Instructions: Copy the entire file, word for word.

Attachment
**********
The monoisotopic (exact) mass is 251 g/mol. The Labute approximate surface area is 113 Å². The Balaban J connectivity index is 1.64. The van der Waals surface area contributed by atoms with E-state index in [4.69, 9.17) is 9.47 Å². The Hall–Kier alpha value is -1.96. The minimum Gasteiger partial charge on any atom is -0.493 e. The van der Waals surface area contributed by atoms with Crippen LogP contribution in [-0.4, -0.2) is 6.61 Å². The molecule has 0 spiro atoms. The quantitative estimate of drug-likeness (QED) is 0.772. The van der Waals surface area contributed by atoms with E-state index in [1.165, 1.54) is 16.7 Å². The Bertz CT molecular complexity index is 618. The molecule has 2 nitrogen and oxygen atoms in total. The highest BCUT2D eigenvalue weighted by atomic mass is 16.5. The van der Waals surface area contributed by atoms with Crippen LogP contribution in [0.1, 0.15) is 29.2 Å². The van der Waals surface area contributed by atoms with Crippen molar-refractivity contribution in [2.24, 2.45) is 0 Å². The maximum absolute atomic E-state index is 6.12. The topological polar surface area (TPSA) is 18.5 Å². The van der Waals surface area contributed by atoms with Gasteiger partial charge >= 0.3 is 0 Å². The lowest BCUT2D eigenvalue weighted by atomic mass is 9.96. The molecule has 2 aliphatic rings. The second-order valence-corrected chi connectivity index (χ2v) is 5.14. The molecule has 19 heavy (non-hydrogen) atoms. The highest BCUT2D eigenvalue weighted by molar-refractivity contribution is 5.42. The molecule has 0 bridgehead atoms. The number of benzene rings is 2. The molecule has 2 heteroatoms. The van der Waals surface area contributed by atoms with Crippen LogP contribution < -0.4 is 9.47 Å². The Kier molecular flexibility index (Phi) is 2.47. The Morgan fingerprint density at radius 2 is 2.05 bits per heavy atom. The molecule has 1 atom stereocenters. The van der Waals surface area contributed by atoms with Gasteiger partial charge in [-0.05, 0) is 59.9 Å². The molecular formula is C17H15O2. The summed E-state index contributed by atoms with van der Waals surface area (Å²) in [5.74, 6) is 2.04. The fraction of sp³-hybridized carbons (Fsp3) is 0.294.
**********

The monoisotopic (exact) mass is 251 g/mol. The Labute approximate surface area is 113 Å². The Balaban J connectivity index is 1.64. The van der Waals surface area contributed by atoms with E-state index in [4.69, 9.17) is 9.47 Å². The Hall–Kier alpha value is -1.96. The minimum Gasteiger partial charge on any atom is -0.493 e. The van der Waals surface area contributed by atoms with Crippen LogP contribution in [-0.4, -0.2) is 6.61 Å². The molecule has 0 spiro atoms. The quantitative estimate of drug-likeness (QED) is 0.772. The van der Waals surface area contributed by atoms with E-state index in [1.165, 1.54) is 16.7 Å². The Bertz CT molecular complexity index is 618. The molecule has 2 nitrogen and oxygen atoms in total. The highest BCUT2D eigenvalue weighted by atomic mass is 16.5. The van der Waals surface area contributed by atoms with Crippen LogP contribution in [0.1, 0.15) is 29.2 Å². The van der Waals surface area contributed by atoms with Crippen molar-refractivity contribution in [2.24, 2.45) is 0 Å². The maximum absolute atomic E-state index is 6.12. The topological polar surface area (TPSA) is 18.5 Å². The van der Waals surface area contributed by atoms with Gasteiger partial charge >= 0.3 is 0 Å². The lowest BCUT2D eigenvalue weighted by atomic mass is 9.96. The molecule has 2 aliphatic rings. The second-order valence-corrected chi connectivity index (χ2v) is 5.14. The molecule has 19 heavy (non-hydrogen) atoms. The highest BCUT2D eigenvalue weighted by molar-refractivity contribution is 5.42. The molecule has 0 bridgehead atoms. The number of benzene rings is 2. The molecule has 2 heteroatoms. The van der Waals surface area contributed by atoms with Crippen LogP contribution < -0.4 is 9.47 Å². The Kier molecular flexibility index (Phi) is 2.47. The Morgan fingerprint density at radius 2 is 2.05 bits per heavy atom. The molecule has 1 atom stereocenters. The van der Waals surface area contributed by atoms with Gasteiger partial charge in [-0.05, 0) is 59.9 Å². The molecular formula is C17H15O2. The summed E-state index contributed by atoms with van der Waals surface area (Å²) in [5.74, 6) is 2.04. The fraction of sp³-hybridized carbons (Fsp3) is 0.294.